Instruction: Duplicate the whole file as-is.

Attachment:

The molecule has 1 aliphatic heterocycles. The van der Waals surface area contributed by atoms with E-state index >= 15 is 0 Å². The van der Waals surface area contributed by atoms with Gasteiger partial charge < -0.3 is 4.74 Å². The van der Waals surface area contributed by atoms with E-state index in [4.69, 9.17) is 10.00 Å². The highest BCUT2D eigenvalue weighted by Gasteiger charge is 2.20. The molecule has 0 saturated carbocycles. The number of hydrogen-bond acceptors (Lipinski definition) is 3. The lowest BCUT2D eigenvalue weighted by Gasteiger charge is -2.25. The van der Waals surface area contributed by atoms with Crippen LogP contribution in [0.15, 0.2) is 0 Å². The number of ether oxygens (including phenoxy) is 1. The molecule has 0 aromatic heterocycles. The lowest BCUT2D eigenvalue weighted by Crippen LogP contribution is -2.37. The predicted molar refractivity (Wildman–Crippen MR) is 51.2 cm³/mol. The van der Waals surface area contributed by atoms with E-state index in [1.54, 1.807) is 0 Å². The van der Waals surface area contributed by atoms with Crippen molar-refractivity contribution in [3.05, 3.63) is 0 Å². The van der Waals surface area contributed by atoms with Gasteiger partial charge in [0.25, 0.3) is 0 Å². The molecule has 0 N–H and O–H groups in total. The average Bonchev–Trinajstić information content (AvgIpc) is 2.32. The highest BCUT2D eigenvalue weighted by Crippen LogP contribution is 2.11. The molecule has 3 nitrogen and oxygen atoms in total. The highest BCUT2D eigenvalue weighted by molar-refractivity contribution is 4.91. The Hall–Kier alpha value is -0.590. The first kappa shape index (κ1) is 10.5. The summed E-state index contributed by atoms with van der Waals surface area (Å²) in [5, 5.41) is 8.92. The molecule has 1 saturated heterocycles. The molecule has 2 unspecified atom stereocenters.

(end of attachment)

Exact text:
The molecule has 1 aliphatic heterocycles. The van der Waals surface area contributed by atoms with E-state index >= 15 is 0 Å². The van der Waals surface area contributed by atoms with Gasteiger partial charge < -0.3 is 4.74 Å². The van der Waals surface area contributed by atoms with E-state index in [4.69, 9.17) is 10.00 Å². The highest BCUT2D eigenvalue weighted by Gasteiger charge is 2.20. The molecule has 0 saturated carbocycles. The number of hydrogen-bond acceptors (Lipinski definition) is 3. The lowest BCUT2D eigenvalue weighted by Gasteiger charge is -2.25. The van der Waals surface area contributed by atoms with Crippen LogP contribution in [0.15, 0.2) is 0 Å². The number of ether oxygens (including phenoxy) is 1. The molecule has 0 aromatic heterocycles. The lowest BCUT2D eigenvalue weighted by Crippen LogP contribution is -2.37. The predicted molar refractivity (Wildman–Crippen MR) is 51.2 cm³/mol. The van der Waals surface area contributed by atoms with E-state index in [1.54, 1.807) is 0 Å². The van der Waals surface area contributed by atoms with Crippen molar-refractivity contribution in [3.05, 3.63) is 0 Å². The van der Waals surface area contributed by atoms with Gasteiger partial charge in [0.25, 0.3) is 0 Å². The molecule has 0 N–H and O–H groups in total. The average Bonchev–Trinajstić information content (AvgIpc) is 2.32. The highest BCUT2D eigenvalue weighted by Crippen LogP contribution is 2.11. The molecule has 3 nitrogen and oxygen atoms in total. The highest BCUT2D eigenvalue weighted by molar-refractivity contribution is 4.91. The Hall–Kier alpha value is -0.590. The first kappa shape index (κ1) is 10.5. The summed E-state index contributed by atoms with van der Waals surface area (Å²) in [5, 5.41) is 8.92. The molecule has 1 saturated heterocycles. The molecule has 2 unspecified atom stereocenters.